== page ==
Thankfully, the new leaders at MTV Networks knew just what to do. After all, MTV itself had endured a massive downturn in viewership in the early ‘80s and had recovered, in part, due to an aggressive re-branding by television producers Fred Seibert and Alan Goodman.
Their Fred/Alan Inc. had swept in to create MTV’s “moonman," logo, and general, video-age attitude and atmosphere. One of their greatest triumphs for MTV, though was its interstitials, or bumps – short, 2 - 30 second clips between programs.
Fred and Alan's work set a new standard for television, assigning a cultural identity to MTV. And now its sister channel would need a similar reimagining... And boy did it work…
At the turn of the 20th century (think Main Street, U.S.A.), nickelodeons were small, simple, early movie theaters, often set in converted store fronts. Earning their name from the 5-cents typically charged for entrance, guests would sit on hard bench seats and watch continuous reels of silent short films… groundbreaking for the era. Nickelodeons slowly disappeared up through the 1910s, eventually being replaced with the grand “movie palaces” of the 1920s, then cinemas, then the multiplexes of today.
But Fred Seibert and Alan Goodman famously assessed:
Nickelodeon was a word that meant nothing in the late 20th century, and hadn’t meant anything to anyone since about 1915. Why was it a children’s TV channel?
Nickelodeon was hard to spell, even for an adult. Hard to say for a kid. Why was it a children’s TV channel?
The word nickelodeon was long and didn’t comfortably fit on a television screen. Why was it a TV channel name?
Nickelodeon kept promoting itself as “fun.” The challenge was if you asked any kid, they didn’t agree that the channel was fun. Why didn’t kids like Nickelodeon?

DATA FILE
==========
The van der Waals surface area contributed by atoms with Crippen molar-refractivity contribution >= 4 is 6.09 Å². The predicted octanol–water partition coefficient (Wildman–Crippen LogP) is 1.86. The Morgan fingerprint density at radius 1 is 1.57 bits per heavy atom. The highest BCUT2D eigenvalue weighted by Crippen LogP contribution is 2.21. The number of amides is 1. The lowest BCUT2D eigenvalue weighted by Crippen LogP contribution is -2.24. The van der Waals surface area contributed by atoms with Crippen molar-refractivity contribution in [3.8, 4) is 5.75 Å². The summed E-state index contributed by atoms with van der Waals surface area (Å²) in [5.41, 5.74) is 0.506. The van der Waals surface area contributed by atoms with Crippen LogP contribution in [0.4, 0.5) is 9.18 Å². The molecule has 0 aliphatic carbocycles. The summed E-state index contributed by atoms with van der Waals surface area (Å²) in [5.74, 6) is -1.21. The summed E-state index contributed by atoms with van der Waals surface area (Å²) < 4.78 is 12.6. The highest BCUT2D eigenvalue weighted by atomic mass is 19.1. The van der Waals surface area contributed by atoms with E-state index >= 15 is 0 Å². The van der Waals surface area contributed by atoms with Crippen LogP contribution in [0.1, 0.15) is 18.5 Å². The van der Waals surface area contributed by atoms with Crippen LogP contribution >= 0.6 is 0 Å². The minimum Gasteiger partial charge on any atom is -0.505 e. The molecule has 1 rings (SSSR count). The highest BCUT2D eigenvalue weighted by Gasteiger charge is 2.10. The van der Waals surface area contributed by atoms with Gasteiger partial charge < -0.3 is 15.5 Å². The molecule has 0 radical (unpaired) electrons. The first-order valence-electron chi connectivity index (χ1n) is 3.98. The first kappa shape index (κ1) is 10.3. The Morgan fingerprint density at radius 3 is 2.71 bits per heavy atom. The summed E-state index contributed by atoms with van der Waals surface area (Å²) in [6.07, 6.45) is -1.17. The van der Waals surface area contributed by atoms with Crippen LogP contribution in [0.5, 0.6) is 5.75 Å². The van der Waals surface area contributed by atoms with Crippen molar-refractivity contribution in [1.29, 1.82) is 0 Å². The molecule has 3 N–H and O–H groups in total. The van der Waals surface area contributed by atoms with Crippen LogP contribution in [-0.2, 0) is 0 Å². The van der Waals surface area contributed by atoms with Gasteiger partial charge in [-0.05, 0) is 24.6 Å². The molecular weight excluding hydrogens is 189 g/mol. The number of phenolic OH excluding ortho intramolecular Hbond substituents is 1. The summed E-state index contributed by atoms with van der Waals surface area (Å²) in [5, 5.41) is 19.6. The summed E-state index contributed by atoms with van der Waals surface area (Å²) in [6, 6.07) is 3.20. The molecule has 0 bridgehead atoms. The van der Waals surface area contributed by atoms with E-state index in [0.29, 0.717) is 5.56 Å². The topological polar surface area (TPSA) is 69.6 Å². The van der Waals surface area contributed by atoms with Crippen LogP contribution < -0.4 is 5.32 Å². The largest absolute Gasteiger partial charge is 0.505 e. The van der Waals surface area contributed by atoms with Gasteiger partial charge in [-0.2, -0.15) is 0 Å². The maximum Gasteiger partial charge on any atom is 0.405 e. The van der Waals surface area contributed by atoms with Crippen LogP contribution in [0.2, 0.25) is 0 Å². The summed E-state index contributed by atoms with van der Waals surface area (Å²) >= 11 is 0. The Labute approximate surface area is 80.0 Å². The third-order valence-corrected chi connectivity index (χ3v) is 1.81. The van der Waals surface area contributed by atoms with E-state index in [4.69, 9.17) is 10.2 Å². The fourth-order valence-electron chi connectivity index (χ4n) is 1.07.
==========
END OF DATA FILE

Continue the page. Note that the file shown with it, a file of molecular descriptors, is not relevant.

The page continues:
In 1984, Nickelodeon was reborn.
You’d be hard pressed to find a child of the ‘80s or ‘90s who wouldn’t recognized the channel’s “balloon” typeface or its iconic “splat” logo. But that’s the brilliance of it... That logo would be a shapeshifter… It would morph and reform into trees, dogs, clouds, billboards, footprints, planets...
And Fred/Alan Inc. assured that it would always be accompanied by the doo-wop tones of the Jive Five, creating instantly unique interstitials... an iconic, timeless brand; an identity!
It worked. Kids didn’t just love the new shows on “Nick” – game shows, variety shows, and other original programming – they developed an allegiance to it; a connection to Nickelodeon itself. It was beginning of the sensation '90s kids can describe all too well: Nickelodeon was a place to be before and after school; the channel to be on on Saturday mornings.
The launch of Nick at Nite and Nick Jr. only further pulsed Nickelodeon into American households as a trusted channel that didn't just earn viewers, but fans.
So even as the Disney Channel (1983) and Cartoon Network (1992) offered increasing competition, Nickelodeon was a walled garden of programming. And come the ‘90s, the channel would absolutely explode with new things to see! Now, Nickelodeon just needed a place to film it all.